After leaving office, she will become the first female permanent member of the country’s highest advisory council, the Council of State
Legal practitioners and colleagues described her as “independent minded”.
Justice Mukhtar was one of the justices who gave a dissenting judgment that is widely acclaimed in legal circles and the academia in the Yar’Adua/Buhari election result dispute in 2007. The new CJN alongside Justices George Oguntade (rtd) and Walter Onnoghen, held that there was substantial non-compliance with the Electoral Act 2006 which vitiated the election of the late President.
She takes the mantle at a time when the judiciary is in critical need of reform. Cases of corrupt judges, frivolous court injunctions, delays in trials and dispensation of justice, particularly in cases of corruption and terrorism are rife in the judiciary. Justice Aloma Mukhtar has vowed to “embark on an internal cleansing” of the judiciary. And indeed, many do not doubt her ability to do so, as she has been described as “a disciplinarian”, “motherly” and “a jurist per excellence”. Others still believe she might lead the most rigid administration in the history of the apex court, which would be greatly welcomed.
Despite her achievements and impeccable career trajectory, it was gathered that there were subterranean attempts to prevent her nomination and ascension to the number 3 position in the country by several groups, especially conservative groups from her home base in Kano.
That notwithstanding, Justice Mukhtar’s impeccable track record and achievements are definitely a milestone for women in Nigeria.
New Dawn for African Women?
Justice Aloma-Mukhtar’s ascension to the judiciary’s number one position comes at a time when all over the continent, African women are attaining enviable heights. Here is a brief list of some powerful and accomplished African women in public service:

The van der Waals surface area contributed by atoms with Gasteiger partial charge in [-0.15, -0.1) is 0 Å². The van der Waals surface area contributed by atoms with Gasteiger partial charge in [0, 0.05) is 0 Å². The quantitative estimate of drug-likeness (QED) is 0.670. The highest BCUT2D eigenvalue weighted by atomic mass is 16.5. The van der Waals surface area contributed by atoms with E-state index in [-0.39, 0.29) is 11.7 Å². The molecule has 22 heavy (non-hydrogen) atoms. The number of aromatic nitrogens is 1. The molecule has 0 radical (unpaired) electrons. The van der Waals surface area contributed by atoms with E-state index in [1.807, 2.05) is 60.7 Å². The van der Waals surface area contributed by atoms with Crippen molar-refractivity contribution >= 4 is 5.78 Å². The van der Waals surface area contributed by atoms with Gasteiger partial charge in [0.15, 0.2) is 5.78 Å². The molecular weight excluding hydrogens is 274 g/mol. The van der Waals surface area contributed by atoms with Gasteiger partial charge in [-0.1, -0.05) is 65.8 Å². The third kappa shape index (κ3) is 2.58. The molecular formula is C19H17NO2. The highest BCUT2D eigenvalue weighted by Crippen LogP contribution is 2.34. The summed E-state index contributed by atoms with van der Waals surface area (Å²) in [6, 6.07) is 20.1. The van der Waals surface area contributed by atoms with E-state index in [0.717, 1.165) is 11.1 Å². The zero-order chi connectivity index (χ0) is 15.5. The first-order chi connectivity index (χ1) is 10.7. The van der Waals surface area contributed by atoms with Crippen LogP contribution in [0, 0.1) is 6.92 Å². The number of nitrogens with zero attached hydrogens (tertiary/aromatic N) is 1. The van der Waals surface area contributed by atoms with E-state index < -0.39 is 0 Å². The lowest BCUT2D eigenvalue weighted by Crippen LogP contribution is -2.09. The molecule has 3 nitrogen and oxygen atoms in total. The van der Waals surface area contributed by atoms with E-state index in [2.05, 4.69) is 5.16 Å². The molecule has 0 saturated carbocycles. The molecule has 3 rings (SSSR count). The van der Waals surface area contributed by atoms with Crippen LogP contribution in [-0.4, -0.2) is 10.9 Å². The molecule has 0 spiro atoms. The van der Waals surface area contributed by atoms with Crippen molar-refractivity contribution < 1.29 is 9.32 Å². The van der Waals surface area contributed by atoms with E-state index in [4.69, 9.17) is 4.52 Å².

Mame Madior Boye served as Prime Minister of Senegal from 2001 to 2002.
In 2004, the late Kenyan activist and women’s rights advocate, Wangari Maathai became the first African woman to receive the Nobel Peace Prize for her contribution to sustainable development, democracy and peace.
Liberia’s President and Nobel Laureate, Ellen Johnson Sirleaf was elected President in 2005 and assumed office in January 2006, becoming the first elected female head of state in Africa. She was re-elected in 2011.
In 2011, two African women — the Liberian President Ellen Johnson Sirleaf and the women’s rights and peace advocate, Leymah Gbowee were awarded the Nobel Peace Prize.
In April 2012, Joyce Hilda Banda the then estranged Vice President to the late Malawian President Bingu Wa Mutharika, became President after he passed away.
In April 2012, the Nigerian Finance Minister and Coordinating Minister for the Economy, Dr. Ngozi Okonjo Iweala became the first African woman to contest for the position of World Bank President. Though she ran amidst mixed reactions back home and lost to the current President Dr. Jim Yong Kim, her running for the position remains very symbolic.
On Sunday 15 July 2012, Nkosazana Dlamini-Zuma from South Africa became the first woman to hold the position of African Union Chair, after she beat the incumbent, Jean Ping of Gabon, in a closely-fought election over several rounds of voting in Addis Ababa, Ethiopia.
These women are just some of the many others who are blazing the trail in the public, private and third sectors, for Sub Saharan African women, arguably some of the most marginalized and disadvantaged women in the world. The paths tread by these women have set the pace for numerous young women to follow and to aspire to greater heights.